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Sotomayer and the Firefighters

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JUSTICE SOTOMAYER AND THE NEW HAVEN FIREFIGHTERS

 

Back in the day when I was the head of the University of Idaho young democrats, I pressed hard for the Civil Rights Bill. Our members were instrumental in a major letter writing campaign that was the decisive factor in getting a key Republican Idaho Senator off the fence on the crucial cloture vote.  As history records it, once the southern democrat filibuster was overcome, the measure passed with overwhelming republican support.  Hubert Humphrey assured everyone at the time – in complete sincerity – that this landmark legislation was not intended to usher in reverse discrimination, just a level playing field. 

 

Years later, when I was the head of the Alameda County Public Defender’s office (the second oldest in the world, having been started at the urging of then head DA, Earl Warren in 1927), I actively recruited African American lawyers, with excellent success and I made no concessions to quality.  We hired the best.  Period.  Reverse discrimination cheapens the earned accomplishments of highly qualified minorities, by forever tainting them with the “lower quality, but a minority favorite” label.  I didn’t like it then, even less now.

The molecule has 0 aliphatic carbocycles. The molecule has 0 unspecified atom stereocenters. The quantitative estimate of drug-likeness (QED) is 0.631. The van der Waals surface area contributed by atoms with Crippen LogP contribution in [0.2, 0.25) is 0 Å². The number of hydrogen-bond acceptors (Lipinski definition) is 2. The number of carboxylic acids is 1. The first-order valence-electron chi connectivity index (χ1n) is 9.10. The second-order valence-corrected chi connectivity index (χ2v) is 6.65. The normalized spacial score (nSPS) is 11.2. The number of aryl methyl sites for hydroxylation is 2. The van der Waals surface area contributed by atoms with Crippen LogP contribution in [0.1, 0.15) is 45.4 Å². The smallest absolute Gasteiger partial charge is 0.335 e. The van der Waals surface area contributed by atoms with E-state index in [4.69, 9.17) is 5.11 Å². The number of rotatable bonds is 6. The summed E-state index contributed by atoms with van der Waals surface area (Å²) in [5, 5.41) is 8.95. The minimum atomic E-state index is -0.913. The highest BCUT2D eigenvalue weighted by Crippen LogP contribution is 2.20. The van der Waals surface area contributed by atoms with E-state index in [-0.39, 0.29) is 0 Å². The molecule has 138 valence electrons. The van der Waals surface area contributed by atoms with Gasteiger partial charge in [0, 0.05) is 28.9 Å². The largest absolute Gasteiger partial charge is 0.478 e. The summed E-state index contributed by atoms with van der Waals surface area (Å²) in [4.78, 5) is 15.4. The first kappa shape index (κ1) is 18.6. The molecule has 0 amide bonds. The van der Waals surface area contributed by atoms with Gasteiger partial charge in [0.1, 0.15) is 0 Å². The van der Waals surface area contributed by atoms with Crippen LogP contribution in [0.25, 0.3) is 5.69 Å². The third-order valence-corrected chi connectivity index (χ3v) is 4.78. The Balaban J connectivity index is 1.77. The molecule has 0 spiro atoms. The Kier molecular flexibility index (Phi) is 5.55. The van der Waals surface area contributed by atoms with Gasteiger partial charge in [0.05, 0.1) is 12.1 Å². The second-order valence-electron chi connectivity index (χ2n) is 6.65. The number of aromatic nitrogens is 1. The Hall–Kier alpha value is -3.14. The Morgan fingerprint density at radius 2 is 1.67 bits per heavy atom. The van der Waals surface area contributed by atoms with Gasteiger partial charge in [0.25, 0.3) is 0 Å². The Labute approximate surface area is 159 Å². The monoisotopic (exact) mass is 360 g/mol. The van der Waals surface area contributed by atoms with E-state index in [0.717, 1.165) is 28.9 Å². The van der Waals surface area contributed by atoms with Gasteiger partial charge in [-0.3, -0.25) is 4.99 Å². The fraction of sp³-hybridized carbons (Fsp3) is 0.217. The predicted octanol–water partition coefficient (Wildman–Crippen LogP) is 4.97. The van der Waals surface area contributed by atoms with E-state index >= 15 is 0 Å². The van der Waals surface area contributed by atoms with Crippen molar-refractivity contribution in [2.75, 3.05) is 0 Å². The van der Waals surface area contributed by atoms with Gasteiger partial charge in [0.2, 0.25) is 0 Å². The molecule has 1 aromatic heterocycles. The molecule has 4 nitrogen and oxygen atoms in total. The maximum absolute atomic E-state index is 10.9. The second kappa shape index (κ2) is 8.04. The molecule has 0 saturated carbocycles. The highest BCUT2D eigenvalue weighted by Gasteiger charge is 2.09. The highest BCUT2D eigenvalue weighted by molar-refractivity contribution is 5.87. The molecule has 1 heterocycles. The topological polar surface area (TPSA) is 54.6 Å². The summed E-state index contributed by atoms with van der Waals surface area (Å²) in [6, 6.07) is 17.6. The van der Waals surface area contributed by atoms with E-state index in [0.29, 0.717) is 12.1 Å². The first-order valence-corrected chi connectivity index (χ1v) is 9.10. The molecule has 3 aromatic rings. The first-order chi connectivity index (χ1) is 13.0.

You can imagine my dismay when the current nominee ruled against a racially neutral promotion examination without a shred of evidence that there was any actual improper discrimination, solely it seems because the outcome was not “as good” as she might have expected. And you can imagine my satisfaction when the Supreme Court reversed Ms. Sotomayer, with the key vote of retiring Justice David Souter.  Surely, I thought, the days of reverse/remedial discrimination (read political promotions and hiring) are over.  Not so, apparently, if (as expected) the US Senate confirms President Obama’s Sotomayer nomination.

 

She seems to be an intelligent, serious jurist, one who meets the MQ for an appointment to the High Court, if formal qualifications were the sole test.  But I simply would not be able to vote for confirmation, as a matter of principle, unless and until I became convinced that she would not undo the Supreme Court’s New Haven promotion decision. 

 

JBG


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